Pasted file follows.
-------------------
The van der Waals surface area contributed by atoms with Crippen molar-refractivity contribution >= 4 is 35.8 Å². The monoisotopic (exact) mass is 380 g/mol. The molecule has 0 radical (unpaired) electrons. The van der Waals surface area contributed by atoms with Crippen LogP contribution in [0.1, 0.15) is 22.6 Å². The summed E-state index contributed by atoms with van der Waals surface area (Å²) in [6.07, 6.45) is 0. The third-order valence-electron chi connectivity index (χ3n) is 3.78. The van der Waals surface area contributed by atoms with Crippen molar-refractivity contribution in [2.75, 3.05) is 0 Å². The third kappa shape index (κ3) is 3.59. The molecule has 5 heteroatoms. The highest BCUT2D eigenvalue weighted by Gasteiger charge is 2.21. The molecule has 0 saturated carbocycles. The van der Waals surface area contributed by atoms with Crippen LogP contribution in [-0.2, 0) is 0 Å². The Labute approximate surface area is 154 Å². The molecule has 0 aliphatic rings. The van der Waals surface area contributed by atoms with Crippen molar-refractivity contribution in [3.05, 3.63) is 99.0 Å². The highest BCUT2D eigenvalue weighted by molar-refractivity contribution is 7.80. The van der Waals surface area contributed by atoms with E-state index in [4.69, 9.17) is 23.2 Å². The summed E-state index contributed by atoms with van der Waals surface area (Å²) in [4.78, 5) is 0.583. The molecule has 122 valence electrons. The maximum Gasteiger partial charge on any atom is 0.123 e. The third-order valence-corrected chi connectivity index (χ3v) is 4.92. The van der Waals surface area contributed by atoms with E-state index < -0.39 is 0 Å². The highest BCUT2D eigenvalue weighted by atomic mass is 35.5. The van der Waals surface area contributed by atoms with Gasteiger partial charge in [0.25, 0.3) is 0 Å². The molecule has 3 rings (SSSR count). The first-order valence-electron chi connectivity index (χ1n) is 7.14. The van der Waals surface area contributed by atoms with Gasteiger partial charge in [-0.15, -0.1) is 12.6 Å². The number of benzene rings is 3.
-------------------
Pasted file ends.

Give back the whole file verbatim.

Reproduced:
The van der Waals surface area contributed by atoms with Crippen molar-refractivity contribution >= 4 is 35.8 Å². The monoisotopic (exact) mass is 380 g/mol. The molecule has 0 radical (unpaired) electrons. The van der Waals surface area contributed by atoms with Crippen LogP contribution in [0.1, 0.15) is 22.6 Å². The summed E-state index contributed by atoms with van der Waals surface area (Å²) in [6.07, 6.45) is 0. The third-order valence-electron chi connectivity index (χ3n) is 3.78. The van der Waals surface area contributed by atoms with Crippen molar-refractivity contribution in [2.75, 3.05) is 0 Å². The third kappa shape index (κ3) is 3.59. The molecule has 5 heteroatoms. The highest BCUT2D eigenvalue weighted by Gasteiger charge is 2.21. The molecule has 0 saturated carbocycles. The van der Waals surface area contributed by atoms with Crippen LogP contribution in [-0.2, 0) is 0 Å². The Labute approximate surface area is 154 Å². The molecule has 0 aliphatic rings. The van der Waals surface area contributed by atoms with Crippen molar-refractivity contribution in [3.05, 3.63) is 99.0 Å². The highest BCUT2D eigenvalue weighted by molar-refractivity contribution is 7.80. The van der Waals surface area contributed by atoms with E-state index in [4.69, 9.17) is 23.2 Å². The summed E-state index contributed by atoms with van der Waals surface area (Å²) in [4.78, 5) is 0.583. The molecule has 122 valence electrons. The maximum Gasteiger partial charge on any atom is 0.123 e. The third-order valence-corrected chi connectivity index (χ3v) is 4.92. The van der Waals surface area contributed by atoms with E-state index < -0.39 is 0 Å². The highest BCUT2D eigenvalue weighted by atomic mass is 35.5. The van der Waals surface area contributed by atoms with Gasteiger partial charge in [0.25, 0.3) is 0 Å². The molecule has 3 rings (SSSR count). The first-order valence-electron chi connectivity index (χ1n) is 7.14. The van der Waals surface area contributed by atoms with Gasteiger partial charge in [-0.15, -0.1) is 12.6 Å². The number of benzene rings is 3.